Enhanced mental wellbeing linked to workplace interventions on physical activity and sedentariness

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In a recent article published in BMC Public Healthresearchers investigated the effects of six months of multi-level workplace interventions aimed at decreasing sedentary behavior (SED) or increasing moderate to vigorous physical activity (MVPA) on the mental health of office workers.

They tested two different multi-level interventions, the PA intervention (iPA) and the SED intervention (iSED), with the former targeting increasing MVPA and the latter on reducing SED in the current three-armed cluster randomized controlled trial (RCT) conducted among teams of 263 office workers working in either a retail or a finance company in Sweden.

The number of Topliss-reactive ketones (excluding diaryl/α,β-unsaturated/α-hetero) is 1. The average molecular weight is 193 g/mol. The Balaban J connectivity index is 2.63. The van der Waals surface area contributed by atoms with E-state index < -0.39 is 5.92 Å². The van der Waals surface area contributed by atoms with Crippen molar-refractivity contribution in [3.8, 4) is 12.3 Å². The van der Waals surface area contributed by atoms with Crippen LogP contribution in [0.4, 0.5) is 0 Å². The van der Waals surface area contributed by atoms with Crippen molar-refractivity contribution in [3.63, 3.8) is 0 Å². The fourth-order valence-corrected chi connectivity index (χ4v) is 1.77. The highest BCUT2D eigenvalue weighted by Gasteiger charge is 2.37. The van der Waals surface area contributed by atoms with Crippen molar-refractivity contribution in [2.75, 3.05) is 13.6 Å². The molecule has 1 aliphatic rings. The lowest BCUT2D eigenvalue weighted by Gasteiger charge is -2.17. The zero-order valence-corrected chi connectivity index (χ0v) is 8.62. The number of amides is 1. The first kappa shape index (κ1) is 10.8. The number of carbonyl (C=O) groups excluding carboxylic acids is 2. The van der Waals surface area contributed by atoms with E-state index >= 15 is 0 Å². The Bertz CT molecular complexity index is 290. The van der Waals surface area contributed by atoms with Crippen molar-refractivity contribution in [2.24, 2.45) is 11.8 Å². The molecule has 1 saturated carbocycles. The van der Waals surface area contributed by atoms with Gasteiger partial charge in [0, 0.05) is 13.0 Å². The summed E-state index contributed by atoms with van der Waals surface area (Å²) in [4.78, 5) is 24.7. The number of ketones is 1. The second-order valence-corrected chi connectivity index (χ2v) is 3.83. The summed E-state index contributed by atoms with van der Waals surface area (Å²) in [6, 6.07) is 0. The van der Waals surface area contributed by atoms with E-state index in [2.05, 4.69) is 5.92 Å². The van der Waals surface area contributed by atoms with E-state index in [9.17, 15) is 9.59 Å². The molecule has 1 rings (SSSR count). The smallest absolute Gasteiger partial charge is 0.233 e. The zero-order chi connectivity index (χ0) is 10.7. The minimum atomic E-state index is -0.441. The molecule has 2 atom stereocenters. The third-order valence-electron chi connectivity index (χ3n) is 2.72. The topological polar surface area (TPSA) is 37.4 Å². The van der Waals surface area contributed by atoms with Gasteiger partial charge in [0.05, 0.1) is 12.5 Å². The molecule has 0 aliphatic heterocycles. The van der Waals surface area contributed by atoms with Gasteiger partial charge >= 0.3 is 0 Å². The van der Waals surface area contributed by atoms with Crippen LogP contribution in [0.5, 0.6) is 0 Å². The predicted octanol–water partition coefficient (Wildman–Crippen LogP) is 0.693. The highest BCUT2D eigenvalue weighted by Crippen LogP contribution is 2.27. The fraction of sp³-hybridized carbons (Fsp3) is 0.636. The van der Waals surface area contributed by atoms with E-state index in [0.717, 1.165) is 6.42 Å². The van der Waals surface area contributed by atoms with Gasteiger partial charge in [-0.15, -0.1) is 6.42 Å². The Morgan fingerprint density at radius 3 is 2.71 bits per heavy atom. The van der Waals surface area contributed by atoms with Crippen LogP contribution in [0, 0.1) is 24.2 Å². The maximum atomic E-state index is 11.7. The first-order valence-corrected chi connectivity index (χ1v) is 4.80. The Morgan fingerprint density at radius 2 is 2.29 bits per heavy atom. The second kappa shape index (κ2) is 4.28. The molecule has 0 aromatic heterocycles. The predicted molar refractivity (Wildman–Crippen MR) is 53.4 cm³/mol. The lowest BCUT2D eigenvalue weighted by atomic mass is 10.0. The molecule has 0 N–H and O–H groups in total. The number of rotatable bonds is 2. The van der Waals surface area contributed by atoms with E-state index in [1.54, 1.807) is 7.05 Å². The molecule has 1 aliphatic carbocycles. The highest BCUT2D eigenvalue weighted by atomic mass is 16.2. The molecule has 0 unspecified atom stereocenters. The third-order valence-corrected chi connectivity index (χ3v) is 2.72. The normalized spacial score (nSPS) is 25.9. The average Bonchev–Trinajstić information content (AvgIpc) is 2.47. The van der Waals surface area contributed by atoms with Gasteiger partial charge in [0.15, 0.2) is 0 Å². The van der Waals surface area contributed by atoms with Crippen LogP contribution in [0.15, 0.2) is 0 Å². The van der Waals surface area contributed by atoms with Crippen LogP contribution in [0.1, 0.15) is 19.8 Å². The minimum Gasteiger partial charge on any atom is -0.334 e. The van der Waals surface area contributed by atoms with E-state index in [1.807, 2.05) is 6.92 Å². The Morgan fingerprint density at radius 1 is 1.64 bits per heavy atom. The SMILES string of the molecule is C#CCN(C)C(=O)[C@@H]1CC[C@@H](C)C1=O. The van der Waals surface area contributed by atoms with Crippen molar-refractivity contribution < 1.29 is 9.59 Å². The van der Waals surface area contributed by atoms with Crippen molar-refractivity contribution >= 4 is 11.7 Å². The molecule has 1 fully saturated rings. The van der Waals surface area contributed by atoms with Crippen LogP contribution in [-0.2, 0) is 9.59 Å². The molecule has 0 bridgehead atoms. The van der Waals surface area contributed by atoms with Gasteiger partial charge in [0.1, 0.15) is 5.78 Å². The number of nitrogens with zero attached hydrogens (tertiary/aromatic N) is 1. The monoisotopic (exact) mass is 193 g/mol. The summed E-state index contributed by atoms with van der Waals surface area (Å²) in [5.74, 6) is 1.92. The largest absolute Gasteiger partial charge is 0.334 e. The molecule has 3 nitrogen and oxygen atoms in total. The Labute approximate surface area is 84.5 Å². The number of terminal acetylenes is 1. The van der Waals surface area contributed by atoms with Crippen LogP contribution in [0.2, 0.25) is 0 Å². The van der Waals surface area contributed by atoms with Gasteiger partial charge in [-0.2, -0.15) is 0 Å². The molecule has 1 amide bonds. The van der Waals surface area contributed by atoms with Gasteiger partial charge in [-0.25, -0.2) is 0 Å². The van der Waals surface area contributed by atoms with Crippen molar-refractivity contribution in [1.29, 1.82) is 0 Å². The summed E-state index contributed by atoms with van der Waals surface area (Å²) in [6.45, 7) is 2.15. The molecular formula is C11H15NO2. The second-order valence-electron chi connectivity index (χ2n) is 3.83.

Study: Improving movement behavior in office workers: effects of two multi-level cluster-RCT interventions on mental health. Image Credit: Summit Art Creations/Shutterstock.comStudy: Improving movement behavior in office workers: effects of two multi-level cluster-RCT interventions on mental health. Image Credit: Summit Art Creations/Shutterstock.com


Office workers are sedentary for up to 82% of their work time and remain sedentary even during non-work hours. Since PA and SED may affect mental well-being, this behavior frequently leads to depression or anxiety symptoms and stress among office workers.

While SED may be reduced, for instance, by engaging them in structured exercise, no reductions in SED less than 100 min per 8 h workday are clinically meaningful. Similarly, interventions can increase PA levels; however, the effects of the two on mental health remain obscure.